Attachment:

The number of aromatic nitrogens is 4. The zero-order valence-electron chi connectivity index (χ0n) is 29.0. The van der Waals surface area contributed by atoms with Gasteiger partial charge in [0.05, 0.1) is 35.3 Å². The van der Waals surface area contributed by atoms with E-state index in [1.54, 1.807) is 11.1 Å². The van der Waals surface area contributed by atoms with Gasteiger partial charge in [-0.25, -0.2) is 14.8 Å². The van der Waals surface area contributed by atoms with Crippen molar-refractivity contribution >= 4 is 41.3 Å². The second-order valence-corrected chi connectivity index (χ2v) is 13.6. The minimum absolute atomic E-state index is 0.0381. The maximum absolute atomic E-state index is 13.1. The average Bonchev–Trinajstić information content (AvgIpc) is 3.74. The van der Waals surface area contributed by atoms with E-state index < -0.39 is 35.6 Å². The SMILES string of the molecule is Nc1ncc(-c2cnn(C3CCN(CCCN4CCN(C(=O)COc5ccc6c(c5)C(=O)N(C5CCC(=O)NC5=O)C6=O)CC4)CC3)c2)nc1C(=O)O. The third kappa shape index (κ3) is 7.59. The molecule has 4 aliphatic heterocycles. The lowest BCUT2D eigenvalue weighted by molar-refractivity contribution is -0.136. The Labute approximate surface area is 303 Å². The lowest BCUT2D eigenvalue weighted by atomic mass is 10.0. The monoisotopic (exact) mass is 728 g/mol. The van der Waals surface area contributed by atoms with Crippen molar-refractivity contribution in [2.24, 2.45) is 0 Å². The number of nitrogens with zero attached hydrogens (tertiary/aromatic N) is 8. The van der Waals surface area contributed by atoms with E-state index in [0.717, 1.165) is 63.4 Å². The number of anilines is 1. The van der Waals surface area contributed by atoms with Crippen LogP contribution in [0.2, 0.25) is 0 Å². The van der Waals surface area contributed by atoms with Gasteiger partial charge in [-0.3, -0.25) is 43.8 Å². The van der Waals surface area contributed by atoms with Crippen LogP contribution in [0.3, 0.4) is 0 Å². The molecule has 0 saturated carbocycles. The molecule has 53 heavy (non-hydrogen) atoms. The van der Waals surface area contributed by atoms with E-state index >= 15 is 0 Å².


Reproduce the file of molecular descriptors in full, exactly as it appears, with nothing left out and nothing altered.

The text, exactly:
The number of aromatic nitrogens is 4. The zero-order valence-electron chi connectivity index (χ0n) is 29.0. The van der Waals surface area contributed by atoms with Gasteiger partial charge in [0.05, 0.1) is 35.3 Å². The van der Waals surface area contributed by atoms with E-state index in [1.54, 1.807) is 11.1 Å². The van der Waals surface area contributed by atoms with Gasteiger partial charge in [-0.25, -0.2) is 14.8 Å². The van der Waals surface area contributed by atoms with Crippen molar-refractivity contribution >= 4 is 41.3 Å². The second-order valence-corrected chi connectivity index (χ2v) is 13.6. The minimum absolute atomic E-state index is 0.0381. The maximum absolute atomic E-state index is 13.1. The average Bonchev–Trinajstić information content (AvgIpc) is 3.74. The van der Waals surface area contributed by atoms with E-state index < -0.39 is 35.6 Å². The SMILES string of the molecule is Nc1ncc(-c2cnn(C3CCN(CCCN4CCN(C(=O)COc5ccc6c(c5)C(=O)N(C5CCC(=O)NC5=O)C6=O)CC4)CC3)c2)nc1C(=O)O. The third kappa shape index (κ3) is 7.59. The molecule has 4 aliphatic heterocycles. The lowest BCUT2D eigenvalue weighted by molar-refractivity contribution is -0.136. The Labute approximate surface area is 303 Å². The lowest BCUT2D eigenvalue weighted by atomic mass is 10.0. The monoisotopic (exact) mass is 728 g/mol. The van der Waals surface area contributed by atoms with Crippen molar-refractivity contribution in [2.24, 2.45) is 0 Å². The number of nitrogens with zero attached hydrogens (tertiary/aromatic N) is 8. The van der Waals surface area contributed by atoms with E-state index in [0.717, 1.165) is 63.4 Å². The number of anilines is 1. The van der Waals surface area contributed by atoms with Crippen LogP contribution in [0.2, 0.25) is 0 Å². The van der Waals surface area contributed by atoms with Gasteiger partial charge in [-0.3, -0.25) is 43.8 Å². The van der Waals surface area contributed by atoms with Crippen LogP contribution in [0.3, 0.4) is 0 Å². The molecule has 0 saturated carbocycles. The molecule has 53 heavy (non-hydrogen) atoms. The van der Waals surface area contributed by atoms with E-state index >= 15 is 0 Å².